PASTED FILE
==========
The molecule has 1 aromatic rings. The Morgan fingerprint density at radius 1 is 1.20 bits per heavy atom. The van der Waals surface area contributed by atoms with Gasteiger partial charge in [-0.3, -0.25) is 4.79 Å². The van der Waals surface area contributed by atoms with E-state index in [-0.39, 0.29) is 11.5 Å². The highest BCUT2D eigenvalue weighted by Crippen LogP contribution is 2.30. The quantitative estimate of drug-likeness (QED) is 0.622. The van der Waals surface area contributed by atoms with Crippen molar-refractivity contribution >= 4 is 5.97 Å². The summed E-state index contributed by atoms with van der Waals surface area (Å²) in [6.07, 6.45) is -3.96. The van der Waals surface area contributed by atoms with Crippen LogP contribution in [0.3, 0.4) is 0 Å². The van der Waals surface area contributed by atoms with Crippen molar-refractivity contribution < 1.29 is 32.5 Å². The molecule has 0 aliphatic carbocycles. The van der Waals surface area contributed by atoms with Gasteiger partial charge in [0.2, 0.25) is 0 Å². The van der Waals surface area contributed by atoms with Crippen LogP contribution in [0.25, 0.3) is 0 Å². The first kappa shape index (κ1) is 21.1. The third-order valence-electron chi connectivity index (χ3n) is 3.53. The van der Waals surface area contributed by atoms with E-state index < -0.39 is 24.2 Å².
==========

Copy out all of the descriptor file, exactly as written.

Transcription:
The molecule has 1 aromatic rings. The Morgan fingerprint density at radius 1 is 1.20 bits per heavy atom. The van der Waals surface area contributed by atoms with Gasteiger partial charge in [-0.3, -0.25) is 4.79 Å². The van der Waals surface area contributed by atoms with E-state index in [-0.39, 0.29) is 11.5 Å². The highest BCUT2D eigenvalue weighted by Crippen LogP contribution is 2.30. The quantitative estimate of drug-likeness (QED) is 0.622. The van der Waals surface area contributed by atoms with Crippen molar-refractivity contribution >= 4 is 5.97 Å². The summed E-state index contributed by atoms with van der Waals surface area (Å²) in [6.07, 6.45) is -3.96. The van der Waals surface area contributed by atoms with Crippen LogP contribution in [0.3, 0.4) is 0 Å². The van der Waals surface area contributed by atoms with Crippen molar-refractivity contribution < 1.29 is 32.5 Å². The molecule has 0 aliphatic carbocycles. The van der Waals surface area contributed by atoms with Gasteiger partial charge in [0.2, 0.25) is 0 Å². The van der Waals surface area contributed by atoms with Crippen LogP contribution in [0.25, 0.3) is 0 Å². The first kappa shape index (κ1) is 21.1. The third-order valence-electron chi connectivity index (χ3n) is 3.53. The van der Waals surface area contributed by atoms with E-state index < -0.39 is 24.2 Å².